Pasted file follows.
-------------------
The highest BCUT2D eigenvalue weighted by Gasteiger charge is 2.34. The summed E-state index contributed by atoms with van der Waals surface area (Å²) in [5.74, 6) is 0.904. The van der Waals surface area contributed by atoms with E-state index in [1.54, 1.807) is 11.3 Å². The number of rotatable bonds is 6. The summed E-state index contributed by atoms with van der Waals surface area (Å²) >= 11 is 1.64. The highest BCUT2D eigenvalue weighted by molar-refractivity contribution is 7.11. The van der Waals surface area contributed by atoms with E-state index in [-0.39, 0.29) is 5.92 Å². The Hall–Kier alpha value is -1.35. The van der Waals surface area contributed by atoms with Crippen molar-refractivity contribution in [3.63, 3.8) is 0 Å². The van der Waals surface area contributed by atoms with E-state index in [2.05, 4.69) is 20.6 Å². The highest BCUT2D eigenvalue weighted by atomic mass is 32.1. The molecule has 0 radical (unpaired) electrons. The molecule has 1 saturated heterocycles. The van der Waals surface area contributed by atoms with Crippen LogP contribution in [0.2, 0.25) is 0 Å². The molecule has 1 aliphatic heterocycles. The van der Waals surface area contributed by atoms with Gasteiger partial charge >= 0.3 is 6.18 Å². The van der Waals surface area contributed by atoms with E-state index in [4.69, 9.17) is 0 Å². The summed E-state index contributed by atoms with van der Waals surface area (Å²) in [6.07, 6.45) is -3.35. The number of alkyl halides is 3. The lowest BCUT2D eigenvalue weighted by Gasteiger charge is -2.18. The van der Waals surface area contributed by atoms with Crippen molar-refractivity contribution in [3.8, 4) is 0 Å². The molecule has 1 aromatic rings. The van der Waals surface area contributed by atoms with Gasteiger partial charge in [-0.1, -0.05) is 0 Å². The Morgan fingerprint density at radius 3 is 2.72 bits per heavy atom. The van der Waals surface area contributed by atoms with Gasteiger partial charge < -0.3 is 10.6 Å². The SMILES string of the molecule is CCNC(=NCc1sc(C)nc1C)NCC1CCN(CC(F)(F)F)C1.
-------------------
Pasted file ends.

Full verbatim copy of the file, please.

The highest BCUT2D eigenvalue weighted by Gasteiger charge is 2.34. The summed E-state index contributed by atoms with van der Waals surface area (Å²) in [5.74, 6) is 0.904. The van der Waals surface area contributed by atoms with E-state index in [1.54, 1.807) is 11.3 Å². The number of rotatable bonds is 6. The summed E-state index contributed by atoms with van der Waals surface area (Å²) >= 11 is 1.64. The highest BCUT2D eigenvalue weighted by molar-refractivity contribution is 7.11. The van der Waals surface area contributed by atoms with E-state index in [-0.39, 0.29) is 5.92 Å². The Hall–Kier alpha value is -1.35. The van der Waals surface area contributed by atoms with Crippen molar-refractivity contribution in [3.63, 3.8) is 0 Å². The van der Waals surface area contributed by atoms with E-state index in [2.05, 4.69) is 20.6 Å². The highest BCUT2D eigenvalue weighted by atomic mass is 32.1. The molecule has 0 radical (unpaired) electrons. The molecule has 1 saturated heterocycles. The van der Waals surface area contributed by atoms with Crippen LogP contribution in [0.2, 0.25) is 0 Å². The molecule has 1 aliphatic heterocycles. The van der Waals surface area contributed by atoms with Gasteiger partial charge >= 0.3 is 6.18 Å². The van der Waals surface area contributed by atoms with E-state index in [4.69, 9.17) is 0 Å². The summed E-state index contributed by atoms with van der Waals surface area (Å²) in [6.07, 6.45) is -3.35. The number of alkyl halides is 3. The lowest BCUT2D eigenvalue weighted by Gasteiger charge is -2.18. The van der Waals surface area contributed by atoms with Crippen molar-refractivity contribution in [3.8, 4) is 0 Å². The molecule has 1 aromatic rings. The van der Waals surface area contributed by atoms with Gasteiger partial charge in [-0.1, -0.05) is 0 Å². The Morgan fingerprint density at radius 3 is 2.72 bits per heavy atom. The van der Waals surface area contributed by atoms with Gasteiger partial charge < -0.3 is 10.6 Å². The SMILES string of the molecule is CCNC(=NCc1sc(C)nc1C)NCC1CCN(CC(F)(F)F)C1.